Pfiz­er is mak­ing a $500M state­ment to­day: Here’s how you be­come a lead play­er in the boom­ing gene ther­a­py sec­tor

Three years ago, Pfizer anted up $150 million in cash to buy Bamboo Therapeutics in Chapel Hill, NC as it cautiously stuck a toe in the small gene therapy pool of research and development.

Company execs followed up a year later with a $100 million expansion of the manufacturing operations they picked up in that deal for the UNC spinout, which came with $495 million in milestones.

And now they’re really going for it.

Endpoints News

Basic subscription required

Unlock this story instantly and join 57,900+ biopharma pros reading Endpoints daily — and it's free.

Video: Putting the AI in R&D — with Badhri Srini­vasan, Tony Wood, Rosana Kapeller, Hugo Ceule­mans, Saurabh Sa­ha and Shoibal Dat­ta

During BIO this year, I had a chance to moderate a panel among some of the top tech experts in biopharma on their real-world use of artificial intelligence in R&D. There’s been a lot said about the potential of AI, but I wanted to explore more about what some of the larger players are actually doing with this technology today, and how they see it advancing in the future. It was a fascinating exchange, which you can see here. The transcript has been edited for brevity and clarity. — John Carroll

UP­DAT­ED: As­traZeneca’s Imfinzi/treme com­bo strikes out — again — in lung can­cer. Is it time for last rites?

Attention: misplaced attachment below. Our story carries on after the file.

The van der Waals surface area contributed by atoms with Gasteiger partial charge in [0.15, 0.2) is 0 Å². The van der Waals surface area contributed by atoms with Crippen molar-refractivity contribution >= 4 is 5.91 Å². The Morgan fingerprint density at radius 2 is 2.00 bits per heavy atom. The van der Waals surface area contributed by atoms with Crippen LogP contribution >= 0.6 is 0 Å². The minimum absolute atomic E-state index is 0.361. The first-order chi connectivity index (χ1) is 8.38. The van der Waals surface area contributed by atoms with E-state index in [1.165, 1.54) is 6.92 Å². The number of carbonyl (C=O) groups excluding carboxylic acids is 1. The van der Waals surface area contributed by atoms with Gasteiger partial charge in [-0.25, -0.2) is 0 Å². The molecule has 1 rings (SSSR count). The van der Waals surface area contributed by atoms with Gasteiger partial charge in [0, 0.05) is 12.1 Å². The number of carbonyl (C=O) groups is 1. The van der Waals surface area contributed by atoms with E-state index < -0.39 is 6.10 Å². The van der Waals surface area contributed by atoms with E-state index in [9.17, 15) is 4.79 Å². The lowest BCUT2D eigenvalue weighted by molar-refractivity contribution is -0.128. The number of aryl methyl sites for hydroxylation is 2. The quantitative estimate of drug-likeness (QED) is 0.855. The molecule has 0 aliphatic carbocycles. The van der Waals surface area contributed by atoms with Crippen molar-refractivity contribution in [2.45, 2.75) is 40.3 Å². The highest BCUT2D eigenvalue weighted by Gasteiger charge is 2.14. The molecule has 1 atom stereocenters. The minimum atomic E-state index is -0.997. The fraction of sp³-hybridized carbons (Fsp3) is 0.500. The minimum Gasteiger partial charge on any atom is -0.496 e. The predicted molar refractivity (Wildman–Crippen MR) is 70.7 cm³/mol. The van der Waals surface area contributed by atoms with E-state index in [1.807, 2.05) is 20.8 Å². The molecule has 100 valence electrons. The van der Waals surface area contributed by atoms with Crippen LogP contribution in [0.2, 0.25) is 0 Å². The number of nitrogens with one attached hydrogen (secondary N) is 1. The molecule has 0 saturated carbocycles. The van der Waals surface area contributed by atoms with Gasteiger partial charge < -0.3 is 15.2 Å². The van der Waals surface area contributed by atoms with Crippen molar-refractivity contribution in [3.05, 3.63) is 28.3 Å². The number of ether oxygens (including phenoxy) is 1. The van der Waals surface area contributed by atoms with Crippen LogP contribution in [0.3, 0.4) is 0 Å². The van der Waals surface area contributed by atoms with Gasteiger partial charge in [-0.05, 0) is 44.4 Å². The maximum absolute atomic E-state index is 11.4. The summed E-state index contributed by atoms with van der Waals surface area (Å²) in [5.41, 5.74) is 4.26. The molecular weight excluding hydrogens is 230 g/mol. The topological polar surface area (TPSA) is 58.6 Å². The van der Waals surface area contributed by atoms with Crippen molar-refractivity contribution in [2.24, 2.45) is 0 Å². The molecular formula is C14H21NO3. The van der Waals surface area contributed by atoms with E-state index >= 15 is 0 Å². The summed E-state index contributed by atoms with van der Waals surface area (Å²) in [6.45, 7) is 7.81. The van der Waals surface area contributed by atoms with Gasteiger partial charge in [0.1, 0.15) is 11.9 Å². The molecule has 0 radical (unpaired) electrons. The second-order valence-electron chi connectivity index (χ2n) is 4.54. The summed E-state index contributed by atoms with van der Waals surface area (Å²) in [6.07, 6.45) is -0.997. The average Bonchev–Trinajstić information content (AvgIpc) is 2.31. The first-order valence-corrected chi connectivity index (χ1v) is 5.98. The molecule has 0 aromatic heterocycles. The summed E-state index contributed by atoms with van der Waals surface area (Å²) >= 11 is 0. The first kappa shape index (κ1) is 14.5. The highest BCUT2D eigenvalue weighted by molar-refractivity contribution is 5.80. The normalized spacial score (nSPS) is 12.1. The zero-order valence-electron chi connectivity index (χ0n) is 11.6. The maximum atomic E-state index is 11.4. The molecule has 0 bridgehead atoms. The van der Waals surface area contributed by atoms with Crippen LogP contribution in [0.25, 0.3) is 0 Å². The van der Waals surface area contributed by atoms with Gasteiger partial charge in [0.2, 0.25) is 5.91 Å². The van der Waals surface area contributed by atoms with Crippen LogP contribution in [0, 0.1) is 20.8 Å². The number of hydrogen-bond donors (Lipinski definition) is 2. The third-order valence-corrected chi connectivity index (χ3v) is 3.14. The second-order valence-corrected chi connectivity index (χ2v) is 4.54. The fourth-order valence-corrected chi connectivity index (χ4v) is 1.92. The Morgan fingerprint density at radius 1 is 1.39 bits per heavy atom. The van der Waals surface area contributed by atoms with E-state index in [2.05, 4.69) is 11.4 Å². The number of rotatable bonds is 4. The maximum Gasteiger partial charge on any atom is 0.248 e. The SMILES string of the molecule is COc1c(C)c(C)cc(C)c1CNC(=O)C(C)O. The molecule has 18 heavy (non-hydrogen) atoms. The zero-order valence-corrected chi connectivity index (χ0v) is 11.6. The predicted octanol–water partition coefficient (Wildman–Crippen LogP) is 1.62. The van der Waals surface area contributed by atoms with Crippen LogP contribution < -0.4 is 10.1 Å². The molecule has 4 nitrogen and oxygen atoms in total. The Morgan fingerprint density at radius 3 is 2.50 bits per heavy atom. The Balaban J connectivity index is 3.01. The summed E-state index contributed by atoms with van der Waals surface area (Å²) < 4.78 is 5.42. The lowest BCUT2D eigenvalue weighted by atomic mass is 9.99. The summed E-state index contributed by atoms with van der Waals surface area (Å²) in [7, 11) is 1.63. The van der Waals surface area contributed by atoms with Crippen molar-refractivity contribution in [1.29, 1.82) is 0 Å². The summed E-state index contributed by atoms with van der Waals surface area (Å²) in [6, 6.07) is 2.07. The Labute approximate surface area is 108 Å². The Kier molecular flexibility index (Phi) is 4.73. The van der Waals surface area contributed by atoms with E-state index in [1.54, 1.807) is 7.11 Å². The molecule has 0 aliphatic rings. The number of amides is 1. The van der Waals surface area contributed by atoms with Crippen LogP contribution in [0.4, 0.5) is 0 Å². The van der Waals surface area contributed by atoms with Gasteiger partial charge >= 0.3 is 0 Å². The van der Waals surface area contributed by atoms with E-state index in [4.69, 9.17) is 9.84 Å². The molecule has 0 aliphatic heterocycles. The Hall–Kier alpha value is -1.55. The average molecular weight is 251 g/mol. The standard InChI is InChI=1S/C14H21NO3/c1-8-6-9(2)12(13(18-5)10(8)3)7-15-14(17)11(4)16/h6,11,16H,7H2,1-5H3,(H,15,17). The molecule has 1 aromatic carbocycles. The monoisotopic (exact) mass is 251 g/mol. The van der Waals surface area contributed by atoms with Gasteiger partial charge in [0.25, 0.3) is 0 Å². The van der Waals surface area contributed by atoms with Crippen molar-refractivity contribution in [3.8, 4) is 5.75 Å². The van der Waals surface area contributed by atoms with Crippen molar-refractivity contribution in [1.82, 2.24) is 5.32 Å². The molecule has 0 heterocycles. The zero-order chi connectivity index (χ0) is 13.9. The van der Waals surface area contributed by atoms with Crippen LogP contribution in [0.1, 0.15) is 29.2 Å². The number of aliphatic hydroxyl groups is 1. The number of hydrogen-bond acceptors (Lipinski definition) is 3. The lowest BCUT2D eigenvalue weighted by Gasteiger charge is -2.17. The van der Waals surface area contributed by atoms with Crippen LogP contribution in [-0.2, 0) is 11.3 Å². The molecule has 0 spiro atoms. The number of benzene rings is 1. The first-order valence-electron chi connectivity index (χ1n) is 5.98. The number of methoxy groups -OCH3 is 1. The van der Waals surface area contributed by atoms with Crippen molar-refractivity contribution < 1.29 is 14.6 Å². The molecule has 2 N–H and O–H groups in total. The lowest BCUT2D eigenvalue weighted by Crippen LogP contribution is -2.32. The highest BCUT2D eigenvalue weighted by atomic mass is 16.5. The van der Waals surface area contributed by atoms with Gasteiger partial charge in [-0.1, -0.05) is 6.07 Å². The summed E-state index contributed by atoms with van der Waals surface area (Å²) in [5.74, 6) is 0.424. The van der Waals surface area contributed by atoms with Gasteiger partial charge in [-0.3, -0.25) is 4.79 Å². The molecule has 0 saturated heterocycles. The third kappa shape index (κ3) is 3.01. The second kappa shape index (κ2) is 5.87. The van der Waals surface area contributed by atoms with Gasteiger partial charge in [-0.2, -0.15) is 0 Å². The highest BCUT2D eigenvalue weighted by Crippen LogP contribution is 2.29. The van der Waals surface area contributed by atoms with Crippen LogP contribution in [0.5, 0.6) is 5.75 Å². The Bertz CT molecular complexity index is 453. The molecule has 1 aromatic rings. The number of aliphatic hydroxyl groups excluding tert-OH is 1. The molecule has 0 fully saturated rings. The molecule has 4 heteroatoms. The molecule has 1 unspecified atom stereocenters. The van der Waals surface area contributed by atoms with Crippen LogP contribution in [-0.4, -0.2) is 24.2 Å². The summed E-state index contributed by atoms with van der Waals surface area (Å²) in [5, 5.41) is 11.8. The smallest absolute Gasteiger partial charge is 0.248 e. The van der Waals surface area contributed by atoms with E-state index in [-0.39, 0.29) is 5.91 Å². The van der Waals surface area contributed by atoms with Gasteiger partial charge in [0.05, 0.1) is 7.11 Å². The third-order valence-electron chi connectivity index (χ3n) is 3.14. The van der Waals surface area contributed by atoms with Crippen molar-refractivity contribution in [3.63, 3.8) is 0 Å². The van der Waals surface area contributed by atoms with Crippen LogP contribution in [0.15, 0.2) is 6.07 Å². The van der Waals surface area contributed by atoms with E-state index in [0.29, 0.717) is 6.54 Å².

AstraZeneca bet big on the future of their PD-L1 Imfinzi combined with the experimental CTLA-4 drug tremelimumab. But once again it’s gone down to defeat in a major Phase III study — while adding damage to the theory involving targeting cancer with a high tumor mutational burden.

Early Wednesday the pharma giant announced that their NEPTUNE study had failed, with the combination unable to beat standard chemo at overall survival in high TMB cases of advanced non-small cell lung cancer. We won’t get hard data until later in the year, but the drumbeat of failures will call into question what — if any — future this combination can have left.

Endpoints News

Basic subscription required

Unlock this story instantly and join 57,900+ biopharma pros reading Endpoints daily — and it's free.

Am­gen, Al­ler­gan biosim­i­lar of Roche's block­buster Rit­ux­an clears an­oth­er US piv­otal study 

Novartis $NVS may have given up, but Amgen $AMGN and Allergan $AGN are plowing ahead with their knockoff of Roche’s blockbuster biologic Rituxan in the United States.

Their copycat, ABP 798, was found to have a clinically equivalent impact as Rituxan — meeting the main goal of the study involving CD20-positive B-cell non-Hodgkin’s lymphoma patients. This is the second trial supporting the profile of the biosimilar. In January, it came through with positive PK results in patients with rheumatoid arthritis.

BeiGene and Mus­tang nail down spe­cial FDA sta­tus for top drugs; Roche bags added cov­er­age for Hem­li­bra

→ BeiGene $BGNE is getting a boost in its drive to field a rival to Imbruvica. The FDA has offered an accelerated review to zanubrutinib, a BTK inhibitor that has posted positive results for mantle cell lymphoma. The PDUFA date lands on February 27, 2020. The drug scored breakthrough status at the beginning of the year.

→ BeiGene isn’t the only biopharma company to gain special regulatory status today. Mustang Bio $MBIO and St. Jude Children’s Research Hospital announced that MB-107, a lentiviral gene therapy for the treatment of X-linked severe combined immunodeficiency, also known as bubble boy disease, has been granted Regenerative Medicine Advanced Therapy status.